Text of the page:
Today’s clue taught you about actins, filaments found in most Eukaryotic* cells that maintain the structure of the cell.
Actins are multifunctional proteins that contribute to many cellular processes such as muscle contractions, cell division, cell maintenance, and cell mobility.
G-actin (PDB code 1j6z) in cartoon representation with ADP and the divalent cation highlighted. The picture has been rendered with PyMol (DeLano, W.L. The PyMOL Molecular Graphics System (2002) DeLano Scientific, San Carlos, CA, USA.)
Many illnesses/diseases, such as some muscular diseases, some occurrences of deafness, and a few heart abnormalities, are actually the result of mutations in the process that develop functioning actin filaments. Some pathogens actively target actins for infection.
This quintessential protein was discovered by W.D. Haliburton in 1887 in a muscle protein and accredited to Brunó Ferenc Straub who was able to isolate relatively pure samples of actin. This protein is so universally important that the sequence of amino acids that create the protein is very conserved across evolutionary history. This means the sequence that the actin in your cells has is around 80% similar to the actin found in algae!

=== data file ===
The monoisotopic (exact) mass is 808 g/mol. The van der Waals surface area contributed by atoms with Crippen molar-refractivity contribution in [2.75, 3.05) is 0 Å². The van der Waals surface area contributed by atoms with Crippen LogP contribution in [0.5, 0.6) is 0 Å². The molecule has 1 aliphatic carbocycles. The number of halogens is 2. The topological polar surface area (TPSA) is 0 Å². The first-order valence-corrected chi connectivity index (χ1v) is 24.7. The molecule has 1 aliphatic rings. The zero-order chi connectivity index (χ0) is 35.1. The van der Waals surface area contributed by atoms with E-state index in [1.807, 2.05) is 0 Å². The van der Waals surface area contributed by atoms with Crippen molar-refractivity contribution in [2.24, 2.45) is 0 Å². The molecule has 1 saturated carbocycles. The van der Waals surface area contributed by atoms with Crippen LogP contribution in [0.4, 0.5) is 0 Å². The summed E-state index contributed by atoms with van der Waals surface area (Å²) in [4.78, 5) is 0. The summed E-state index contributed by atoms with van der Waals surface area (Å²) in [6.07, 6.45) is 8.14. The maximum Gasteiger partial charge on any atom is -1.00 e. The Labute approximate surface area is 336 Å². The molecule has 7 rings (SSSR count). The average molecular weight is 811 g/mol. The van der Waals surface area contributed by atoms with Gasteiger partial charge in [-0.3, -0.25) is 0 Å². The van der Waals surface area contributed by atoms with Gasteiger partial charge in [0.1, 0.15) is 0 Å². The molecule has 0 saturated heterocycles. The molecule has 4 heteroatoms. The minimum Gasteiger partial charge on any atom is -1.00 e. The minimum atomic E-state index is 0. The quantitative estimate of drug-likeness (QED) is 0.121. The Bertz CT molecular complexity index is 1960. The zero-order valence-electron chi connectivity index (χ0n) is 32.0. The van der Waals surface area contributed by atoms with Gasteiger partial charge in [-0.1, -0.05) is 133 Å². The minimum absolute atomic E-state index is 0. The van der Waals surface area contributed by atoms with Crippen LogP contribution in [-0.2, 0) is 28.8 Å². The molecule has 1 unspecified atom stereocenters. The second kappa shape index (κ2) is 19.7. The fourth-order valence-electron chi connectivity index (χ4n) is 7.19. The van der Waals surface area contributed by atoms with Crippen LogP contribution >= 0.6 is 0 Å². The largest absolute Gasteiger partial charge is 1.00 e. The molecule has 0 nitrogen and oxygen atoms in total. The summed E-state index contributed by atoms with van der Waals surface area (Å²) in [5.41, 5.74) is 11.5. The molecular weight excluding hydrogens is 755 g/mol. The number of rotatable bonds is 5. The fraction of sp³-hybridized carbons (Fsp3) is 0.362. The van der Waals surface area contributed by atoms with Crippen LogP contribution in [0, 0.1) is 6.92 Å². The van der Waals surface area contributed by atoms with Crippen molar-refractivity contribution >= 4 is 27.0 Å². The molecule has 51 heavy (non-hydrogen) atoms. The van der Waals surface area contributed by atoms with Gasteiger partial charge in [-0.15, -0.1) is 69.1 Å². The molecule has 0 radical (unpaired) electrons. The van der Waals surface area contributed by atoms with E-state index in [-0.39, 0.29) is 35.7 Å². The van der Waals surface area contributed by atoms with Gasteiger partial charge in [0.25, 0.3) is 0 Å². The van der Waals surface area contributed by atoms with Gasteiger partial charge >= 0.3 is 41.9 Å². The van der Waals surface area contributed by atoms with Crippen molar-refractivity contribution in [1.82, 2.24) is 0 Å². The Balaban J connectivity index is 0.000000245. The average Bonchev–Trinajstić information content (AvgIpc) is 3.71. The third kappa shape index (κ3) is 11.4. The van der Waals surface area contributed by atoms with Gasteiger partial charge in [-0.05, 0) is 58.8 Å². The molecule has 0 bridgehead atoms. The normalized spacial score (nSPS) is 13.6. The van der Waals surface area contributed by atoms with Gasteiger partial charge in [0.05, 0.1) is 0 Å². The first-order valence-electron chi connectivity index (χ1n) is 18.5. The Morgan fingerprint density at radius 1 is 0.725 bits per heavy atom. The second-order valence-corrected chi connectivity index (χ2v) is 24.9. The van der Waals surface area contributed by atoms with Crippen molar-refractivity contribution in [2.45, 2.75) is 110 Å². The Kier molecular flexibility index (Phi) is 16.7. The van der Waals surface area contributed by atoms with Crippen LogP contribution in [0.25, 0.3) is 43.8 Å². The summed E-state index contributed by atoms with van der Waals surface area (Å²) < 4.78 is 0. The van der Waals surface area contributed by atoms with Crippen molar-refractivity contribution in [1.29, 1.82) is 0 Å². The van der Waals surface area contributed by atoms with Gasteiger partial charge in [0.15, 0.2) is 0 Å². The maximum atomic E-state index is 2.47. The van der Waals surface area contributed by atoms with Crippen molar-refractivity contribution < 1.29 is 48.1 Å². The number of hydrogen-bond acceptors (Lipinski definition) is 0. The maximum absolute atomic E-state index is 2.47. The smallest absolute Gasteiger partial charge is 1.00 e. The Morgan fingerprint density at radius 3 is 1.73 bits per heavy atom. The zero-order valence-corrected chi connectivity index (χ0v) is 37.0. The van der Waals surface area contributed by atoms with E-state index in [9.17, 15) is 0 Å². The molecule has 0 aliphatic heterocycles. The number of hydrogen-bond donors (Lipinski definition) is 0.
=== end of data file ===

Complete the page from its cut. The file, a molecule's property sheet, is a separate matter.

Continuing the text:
Want to see actin in action? Have a look at the Inner life of the cell video by XVIVO.
Harvard University selected XVIVO to develop an animation that would take their cellular biology students on a journey through the microscopic world of a cell, illustrating mechanisms that allow a white blood cell to sense its surroundings and respond to an external stimulus. This award winning piece was the first topic in a series of animations XVIVO is creating for Harvard's educational website BioVisions at Harvard. http://www.xvivo.net http://multimedia.mcb.harvard.edu/
Actin filament from https://pdb101.rcsb.org/motm/19*You'll remember that a eukaryote is an organism with complex cells, or a single cell with complex structures. In these cells the genetic material is organized into chromosomes in the cell nucleus. Animals, plants, algae and fungi are all eukaryotes.